Monday, February 01, 2010

Higher or lower? The Tories, interest rates and the pound

As Chris reports, George Osborne has said: “The overriding objective of fiscal policy must be to provide the credible deficit reduction plan that allows the Bank of England to keep mortgage rates as low as possible for as long as possible.” He’s been pushing this view for a while.

In an intellectually hefty (by his standards) speech in September, Osborne said that “tight fiscal policy will allow the independent MPC to keep interest rates as low as possible for as long as possible while keeping inflation and inflation expectations securely anchored”. He also dealt directly with the argument that significant spending cuts too soon could such demand out of the economy and put the recovery at risk:

Not only does this argument ignore the risks of a loss of confidence and higher interest rates, it is also too simplistic. It ignores the impact of fiscal policy on the exchange rate in an open economy like the UK. Ben Broadbent, Chief UK Economist at Goldman Sachs, wrote recently that fiscal tightening in an open economy "has little appreciable impact on aggregate output" because it tends to rebalance demand away from non-traded goods and services and towards the traded sector. In other words, what you lose in government spending, you gain in exports.

The Goldman paper doesn’t seem to be online, but Stephanie Flanders has summarised its gist:

If the government… announced tighter budget plans starting in 2010, it is possible that the bond markets would reward that government by pushing down long-term interest rates (also known as the interest rate on government debt). That could stimulate the economy in its own right by making it cheaper for companies to borrow. It could also, by reducing the return on sterling investments, push down the pound, giving an extra fillip to exporters.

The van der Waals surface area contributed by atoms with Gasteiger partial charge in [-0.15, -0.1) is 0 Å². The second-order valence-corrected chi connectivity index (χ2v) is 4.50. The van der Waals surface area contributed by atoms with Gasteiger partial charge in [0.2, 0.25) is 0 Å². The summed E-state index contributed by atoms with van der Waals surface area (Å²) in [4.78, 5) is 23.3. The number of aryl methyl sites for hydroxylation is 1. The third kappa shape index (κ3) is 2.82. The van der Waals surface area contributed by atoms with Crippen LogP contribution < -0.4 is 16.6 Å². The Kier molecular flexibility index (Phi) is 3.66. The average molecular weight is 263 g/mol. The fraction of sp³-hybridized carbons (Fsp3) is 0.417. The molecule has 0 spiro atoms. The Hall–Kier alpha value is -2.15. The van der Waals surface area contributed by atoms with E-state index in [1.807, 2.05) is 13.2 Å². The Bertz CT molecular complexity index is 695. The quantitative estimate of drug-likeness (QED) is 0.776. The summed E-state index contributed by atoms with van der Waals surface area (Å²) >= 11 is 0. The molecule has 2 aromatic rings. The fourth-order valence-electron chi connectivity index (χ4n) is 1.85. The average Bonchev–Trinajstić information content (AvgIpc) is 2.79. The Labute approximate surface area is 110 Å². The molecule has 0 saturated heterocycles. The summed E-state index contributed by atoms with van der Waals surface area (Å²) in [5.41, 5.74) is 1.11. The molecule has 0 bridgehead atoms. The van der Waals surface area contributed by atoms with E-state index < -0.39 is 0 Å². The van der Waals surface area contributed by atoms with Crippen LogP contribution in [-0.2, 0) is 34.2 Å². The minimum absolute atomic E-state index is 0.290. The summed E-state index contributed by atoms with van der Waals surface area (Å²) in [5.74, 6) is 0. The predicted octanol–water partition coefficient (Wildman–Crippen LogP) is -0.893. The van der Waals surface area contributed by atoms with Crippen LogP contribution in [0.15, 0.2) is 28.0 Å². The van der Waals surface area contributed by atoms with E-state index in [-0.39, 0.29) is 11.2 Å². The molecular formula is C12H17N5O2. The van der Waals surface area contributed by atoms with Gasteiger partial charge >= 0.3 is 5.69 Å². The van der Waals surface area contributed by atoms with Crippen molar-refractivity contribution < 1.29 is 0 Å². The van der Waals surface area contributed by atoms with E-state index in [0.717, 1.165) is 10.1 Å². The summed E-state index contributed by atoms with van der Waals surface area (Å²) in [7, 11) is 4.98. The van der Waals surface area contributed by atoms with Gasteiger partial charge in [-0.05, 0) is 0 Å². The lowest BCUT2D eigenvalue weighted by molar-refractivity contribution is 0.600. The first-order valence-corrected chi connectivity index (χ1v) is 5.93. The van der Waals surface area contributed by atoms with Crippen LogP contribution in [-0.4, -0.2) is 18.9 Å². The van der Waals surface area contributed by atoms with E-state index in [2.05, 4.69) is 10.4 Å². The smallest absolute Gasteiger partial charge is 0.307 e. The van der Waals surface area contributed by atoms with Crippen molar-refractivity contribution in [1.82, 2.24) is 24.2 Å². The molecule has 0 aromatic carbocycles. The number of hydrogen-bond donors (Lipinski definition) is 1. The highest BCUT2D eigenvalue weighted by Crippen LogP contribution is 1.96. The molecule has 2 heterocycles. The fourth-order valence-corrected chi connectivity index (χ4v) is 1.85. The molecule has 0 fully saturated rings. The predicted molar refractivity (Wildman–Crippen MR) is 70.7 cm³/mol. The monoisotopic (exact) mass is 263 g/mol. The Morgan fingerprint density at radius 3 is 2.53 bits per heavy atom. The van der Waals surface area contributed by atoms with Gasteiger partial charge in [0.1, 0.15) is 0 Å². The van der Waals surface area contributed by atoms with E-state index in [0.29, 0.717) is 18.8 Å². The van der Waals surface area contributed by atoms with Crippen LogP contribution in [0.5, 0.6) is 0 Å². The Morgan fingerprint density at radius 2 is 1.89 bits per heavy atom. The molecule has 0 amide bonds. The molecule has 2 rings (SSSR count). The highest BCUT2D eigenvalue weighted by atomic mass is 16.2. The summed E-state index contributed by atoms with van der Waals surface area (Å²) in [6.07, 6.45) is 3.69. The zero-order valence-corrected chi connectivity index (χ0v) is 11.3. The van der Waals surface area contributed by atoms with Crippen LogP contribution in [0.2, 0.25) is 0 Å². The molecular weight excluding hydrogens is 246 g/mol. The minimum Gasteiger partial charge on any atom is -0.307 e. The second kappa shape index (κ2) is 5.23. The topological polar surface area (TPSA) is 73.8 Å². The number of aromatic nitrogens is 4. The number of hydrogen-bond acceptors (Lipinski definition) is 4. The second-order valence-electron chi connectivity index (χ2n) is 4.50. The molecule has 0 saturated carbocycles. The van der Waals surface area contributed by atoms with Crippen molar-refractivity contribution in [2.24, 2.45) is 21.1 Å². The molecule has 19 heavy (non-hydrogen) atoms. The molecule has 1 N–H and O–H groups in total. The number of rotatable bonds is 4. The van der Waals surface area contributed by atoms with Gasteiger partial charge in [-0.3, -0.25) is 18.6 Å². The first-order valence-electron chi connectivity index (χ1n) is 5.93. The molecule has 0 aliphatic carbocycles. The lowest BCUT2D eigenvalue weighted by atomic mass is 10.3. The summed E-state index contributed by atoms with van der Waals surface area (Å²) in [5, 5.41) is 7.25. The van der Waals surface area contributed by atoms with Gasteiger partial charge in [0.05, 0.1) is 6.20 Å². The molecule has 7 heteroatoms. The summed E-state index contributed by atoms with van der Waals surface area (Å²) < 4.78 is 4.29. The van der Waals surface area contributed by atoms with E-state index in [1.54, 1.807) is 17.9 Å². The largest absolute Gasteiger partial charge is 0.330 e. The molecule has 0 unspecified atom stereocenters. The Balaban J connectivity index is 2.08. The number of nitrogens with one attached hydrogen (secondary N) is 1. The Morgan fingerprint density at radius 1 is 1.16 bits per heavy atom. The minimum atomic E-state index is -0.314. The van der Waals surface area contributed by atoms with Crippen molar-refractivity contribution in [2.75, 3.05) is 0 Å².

So, if I understand this right, the tighter fiscal policy that the Tories are planning (as Cameron says, “We're not talking about swingeing cuts”, which I believe to be literally true) will mean that monetary policy can stay looser for longer.

It will also push the value of the pound lower than it would have been, which will help exporters. This will also make imports more expensive, which will drive up inflation. But that will mean higher interest rates, which is exactly what Osborne wants to avoid.


Then there’s the effect on the cost of government borrowing. If foreign buyers of UK gilts think that the pound will be lower in the future, then they’ll demand higher yields to make up for this – thus pushing up the cost of public borrowing.

Bill Gross, of fund managers Pimco, has been sounding the most lurid warnings lately about UK public debt and the gilt market. He said last week: “High [UK goverment] debt with the potential to devalue its currency present high risks for bond investors.” He’s in favour of fiscal consolidation, but so that the government doesn’t take on more debt than it can safely service, not in order to get the currency down – quite the opposite, as he seems to imply that a government that cuts its borrowing will be rewarded by a stronger currency.

So do the Tories really want a lower pound? Do they know how to bring it about? Do they want the consequences that flow from it? I confess I struggle to understand the rationale here. Perhaps it’s because I’m a bumbling amateur when it comes to economics and finance. Or perhaps it’s because Osborne is too.

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